21 January 2020

Economists See Two More Fed Rate Increases This Year

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Most private economists see the Federal Reserve raising short-term interest rates two more times this year, once in September and again in December, according to The Wall Street Journal’s monthly survey of forecasters.

Of the 57 economists who responded to the survey, 88% expect two more quarter-percentage-point increases to the Fed’s overnight lending target this year, to a range between 2.25% and 2.5%. That is up from 84% of economists in last month’s Journal survey.

The forecasts reflect an economy that has shown little sign of slowing after the Fed raised rates in March and June. U.S. gross domestic product expanded at a 4.1% annual rate in the second quarter, its fastest clip in nearly four years. Job creation has continued to outpace growth in the labor force, pushing unemployment near its lowest levels since the 1960s. Meantime, the Fed’s preferred measure of inflation has firmed near its 2% target, though wage growth has remained modest, suggesting a significant inflation overshoot isn’t in the cards.

Central bank officials have appeared split on whether they will raise rates once more in 2018 or twice. In June, eight Fed officials projected they would raise rates at least twice more this year while seven said once or less. Futures markets, meanwhile, put about a 68% probability for at least two rate increases by the end of the year, according to CME Group .

The survey’s median projection puts the benchmark federal-funds rate at 3% by the end of next year, with it remaining near that level into 2020.

Estimates for the benchmark policy rate by the end of 2020 increasingly vary.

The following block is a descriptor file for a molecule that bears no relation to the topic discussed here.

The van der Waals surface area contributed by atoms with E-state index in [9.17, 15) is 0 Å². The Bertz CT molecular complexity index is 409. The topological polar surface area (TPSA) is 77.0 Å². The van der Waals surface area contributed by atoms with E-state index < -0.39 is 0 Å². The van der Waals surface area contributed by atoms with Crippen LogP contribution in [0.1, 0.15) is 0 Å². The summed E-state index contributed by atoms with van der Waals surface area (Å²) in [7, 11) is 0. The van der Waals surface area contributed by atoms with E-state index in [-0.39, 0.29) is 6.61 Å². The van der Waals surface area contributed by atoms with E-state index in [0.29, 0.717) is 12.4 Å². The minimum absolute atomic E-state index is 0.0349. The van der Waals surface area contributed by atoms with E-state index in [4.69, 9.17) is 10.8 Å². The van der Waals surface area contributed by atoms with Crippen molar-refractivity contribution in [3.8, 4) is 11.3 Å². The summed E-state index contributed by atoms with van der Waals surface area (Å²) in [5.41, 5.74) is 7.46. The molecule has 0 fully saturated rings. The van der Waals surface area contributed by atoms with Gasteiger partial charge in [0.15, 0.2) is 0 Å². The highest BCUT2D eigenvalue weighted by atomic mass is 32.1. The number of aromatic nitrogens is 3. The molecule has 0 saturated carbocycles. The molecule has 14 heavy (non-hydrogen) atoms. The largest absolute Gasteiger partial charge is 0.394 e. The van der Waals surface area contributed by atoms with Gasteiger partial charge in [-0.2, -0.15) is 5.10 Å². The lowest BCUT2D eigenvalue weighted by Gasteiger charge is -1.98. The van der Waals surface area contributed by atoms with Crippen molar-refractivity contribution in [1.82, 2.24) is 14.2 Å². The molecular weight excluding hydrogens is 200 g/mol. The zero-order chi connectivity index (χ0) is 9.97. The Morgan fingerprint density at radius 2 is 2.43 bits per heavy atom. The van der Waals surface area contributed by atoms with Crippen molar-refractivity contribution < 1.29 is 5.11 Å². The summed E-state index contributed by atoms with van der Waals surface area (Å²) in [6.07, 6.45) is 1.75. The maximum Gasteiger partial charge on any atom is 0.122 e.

Société Générale ’s Stephen Gallagher sees the Fed starting to ease policy after next year to combat a projected slowdown in growth, bringing the fed-funds target to between 1.25% and 1.5% by December 2020.

Parsec Financial’s James F. Smith, meanwhile, anticipates the Fed will continue raising rates at every other policy meeting through the end of the survey horizon, putting the benchmark rate at between 4.25% and 4.5% at the end of 2020.

“They’ll keep raising rates until the Treasury yield curve inverts,” Mr. Smith said, referring to a market phenomenon whereby long-term bond yields dip below shorter-term yields. Historically, this has indicated that a recession was looming.

The economists surveyed by the Journal expect a slightly more cautious path for rate increases than the Fed itself. Whereas most economists see the Fed hitting the brakes after next year, the median projection of Fed officials in June called for one more increase in 2020 to bring the fed-funds rate to between 3.25% and 3.5%, according to the central bank’s quarterly summary of economic projections.

Moreover, while Fed statements have repeatedly highlighted “balanced” risks to growth forecasts, 58% of the economists surveyed by the Journal said they saw a heightened chance of having to revise their growth forecasts lower in the next 12 months, while 31% said growth forecasts might need to be revised higher.

Most economists cited concerns about confrontational U.S. trade policy when asked to identify the biggest downside risk to the growth outlook. A small number of the economists also pointed to the Fed itself, expressing worries that monetary policy errors could lead to too much inflation or a recession.

Rajeev Dhawan, a professor and economic forecaster at Georgia State University, mentioned both concerns in what would be a double whammy.

“A surefire recipe for recession: Trump’s tariff bazooka misfires and the Fed blindly keeps hiking,” Mr. Dhawan wrote.

Click here for the original article from The Wall Street Journal.

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